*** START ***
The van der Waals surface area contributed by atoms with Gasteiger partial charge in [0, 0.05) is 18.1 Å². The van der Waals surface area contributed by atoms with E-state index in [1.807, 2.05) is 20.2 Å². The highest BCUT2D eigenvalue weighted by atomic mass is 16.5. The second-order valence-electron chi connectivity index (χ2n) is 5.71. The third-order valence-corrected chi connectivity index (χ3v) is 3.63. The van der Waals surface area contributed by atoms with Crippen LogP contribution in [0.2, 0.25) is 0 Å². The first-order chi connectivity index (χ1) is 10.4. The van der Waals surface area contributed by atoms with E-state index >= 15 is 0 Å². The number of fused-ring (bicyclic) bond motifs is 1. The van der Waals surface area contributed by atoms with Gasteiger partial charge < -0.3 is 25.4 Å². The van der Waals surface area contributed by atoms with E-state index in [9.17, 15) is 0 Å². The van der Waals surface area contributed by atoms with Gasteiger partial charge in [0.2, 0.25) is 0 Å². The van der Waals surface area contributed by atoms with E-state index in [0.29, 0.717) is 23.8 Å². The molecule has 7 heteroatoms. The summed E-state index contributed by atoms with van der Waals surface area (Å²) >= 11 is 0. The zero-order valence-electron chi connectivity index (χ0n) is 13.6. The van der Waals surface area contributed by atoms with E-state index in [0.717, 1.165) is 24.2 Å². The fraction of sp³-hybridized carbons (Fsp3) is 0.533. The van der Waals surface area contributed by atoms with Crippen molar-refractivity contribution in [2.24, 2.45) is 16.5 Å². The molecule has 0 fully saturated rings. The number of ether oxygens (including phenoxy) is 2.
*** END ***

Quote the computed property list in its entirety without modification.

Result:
The van der Waals surface area contributed by atoms with Gasteiger partial charge in [0, 0.05) is 18.1 Å². The van der Waals surface area contributed by atoms with E-state index in [1.807, 2.05) is 20.2 Å². The highest BCUT2D eigenvalue weighted by atomic mass is 16.5. The second-order valence-electron chi connectivity index (χ2n) is 5.71. The third-order valence-corrected chi connectivity index (χ3v) is 3.63. The van der Waals surface area contributed by atoms with Crippen LogP contribution in [0.2, 0.25) is 0 Å². The first-order chi connectivity index (χ1) is 10.4. The van der Waals surface area contributed by atoms with E-state index >= 15 is 0 Å². The number of fused-ring (bicyclic) bond motifs is 1. The van der Waals surface area contributed by atoms with Gasteiger partial charge < -0.3 is 25.4 Å². The van der Waals surface area contributed by atoms with E-state index in [9.17, 15) is 0 Å². The van der Waals surface area contributed by atoms with Gasteiger partial charge in [0.2, 0.25) is 0 Å². The van der Waals surface area contributed by atoms with E-state index in [0.29, 0.717) is 23.8 Å². The molecule has 7 heteroatoms. The summed E-state index contributed by atoms with van der Waals surface area (Å²) >= 11 is 0. The zero-order valence-electron chi connectivity index (χ0n) is 13.6. The van der Waals surface area contributed by atoms with E-state index in [0.717, 1.165) is 24.2 Å². The fraction of sp³-hybridized carbons (Fsp3) is 0.533. The van der Waals surface area contributed by atoms with Crippen molar-refractivity contribution in [2.24, 2.45) is 16.5 Å². The molecule has 0 fully saturated rings. The number of ether oxygens (including phenoxy) is 2.